To identify the population of First Nations people and other people in Ontario, we created annual cohorts of the Ontario population for each year between Apr. 1, 1995, and Mar. 31, 2015. Through a partnership between First Nations and academic researchers, we linked provincial population-based health administrative data stored at ICES with the Indian Register, which identifies all Status First Nations people. Our collaborative process was guided by the First Nations principles of ownership, control, access and possession (OCAP).
Demographic characteristics for the 2014/15 cohort (n = 13 406 684) are presented here. The cohort includes 158 241 Status First Nations people and 13 248 443 other people living in Ontario. Using postal codes, we were able to identify virtually all (99.9%) First Nations people in Ontario as living in (n = 55 311) or outside (n =102 889) a First Nations community. First Nations people were younger and more likely to live in semiurban or rural areas than the rest of Ontario's population.
The collaborative methodology used in this study is applicable to many jurisdictions working with Indigenous groups who have access to similar data. The Ontario cohort defined here is being used to conduct analyses of health outcomes and use of health care services among First Nations people with diabetes in Ontario.
CommentIn: CMAJ Open. 2019 Dec 10;7(4):E700-E705 PMID 31822500
CommentIn: CMAJ Open. 2019 Dec 10;7(4):E706-E712 PMID 31822501
Dr. Crowshoe: Department of Family Medicine, University of Calgary, Calgary, Alberta, Canada. Dr. Han: Department of Family Medicine, Queen's University, Kingston, Ontario, Canada. Dr. Calam: Department of Family Practice, University of British Columbia, Vancouver, British Columbia, Canada. Dr. Henderson: Department of Family Medicine, University of Calgary, Calgary, Alberta, Canada. Dr. Jacklin: University of Minnesota Medical School, Duluth, Minnesota. Ms. Walker: School of Population and Public Health, Faculty of Medicine, University of British Columbia, Vancouver, British Columbia, Canada. Dr. Green: Departments of Family Medicine and Public Health Sciences, Queen's University, Kingston, Ontario, Canada.
J Contin Educ Health Prof. 2018 Winter; 38(1):49-59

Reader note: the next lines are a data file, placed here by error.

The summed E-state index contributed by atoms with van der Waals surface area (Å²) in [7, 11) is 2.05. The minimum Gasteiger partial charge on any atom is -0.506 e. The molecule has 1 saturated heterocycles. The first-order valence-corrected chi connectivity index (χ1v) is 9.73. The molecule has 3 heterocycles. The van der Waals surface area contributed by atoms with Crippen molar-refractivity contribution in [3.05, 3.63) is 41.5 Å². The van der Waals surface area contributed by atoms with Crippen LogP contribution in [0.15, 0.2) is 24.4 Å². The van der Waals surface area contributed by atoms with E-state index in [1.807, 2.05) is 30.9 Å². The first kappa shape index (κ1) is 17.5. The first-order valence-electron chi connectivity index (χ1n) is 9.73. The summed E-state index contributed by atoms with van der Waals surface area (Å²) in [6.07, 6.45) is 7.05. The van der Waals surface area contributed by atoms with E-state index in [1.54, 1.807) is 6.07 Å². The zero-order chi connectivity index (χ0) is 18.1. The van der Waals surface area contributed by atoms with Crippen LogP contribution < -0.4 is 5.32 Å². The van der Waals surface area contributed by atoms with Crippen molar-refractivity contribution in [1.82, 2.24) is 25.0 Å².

Health education about Indigenous populations in Canada (First Nations, Inuit, and Métis people) is one approach to enable health services to mitigate health disparities faced by Indigenous peoples related to a history of colonization and ongoing social inequities. This evaluation of a continuing medical education workshop, to enhance family physicians' clinical approach by including social and cultural dimensions within diabetes management, was conducted to determine whether participation in the workshop improved self-reported knowledge, skills, and confidence in working with Indigenous patients with type 2 diabetes.
The workshop, developed from rigorous national research with Indigenous patients, diabetes care physicians, and Indigenous health medical educators, was attended by 32 family physicians serving Indigenous populations on three sites in Northern Ontario. A same-day evaluation survey assessed participants' satisfaction with workshop content and delivery. Preworkshop and postworkshop surveys consisting of 5-point Likert and open-ended questions were administered 1 week before and 3 month after the workshop. Descriptive statistics and t test were performed to analyze Likert scale questions; thematic analysis was used to elicit and cluster themes from open-ended responses.
Participants reported high satisfaction with all aspects of the workshop. Reporting improved understanding of socioeconomic (P = .002), psychosocial, and cultural factors (P = .001), participants also described adapting their clinical approach to more actively incorporating social and cultural factors and focusing on patient-centered care.
The workshop was effective in shifting physician's self-reported knowledge, attitudes, and skills resulting in clinical approach modifications within social, psychosocial, and cultural domains for their Indigenous patients with diabetes.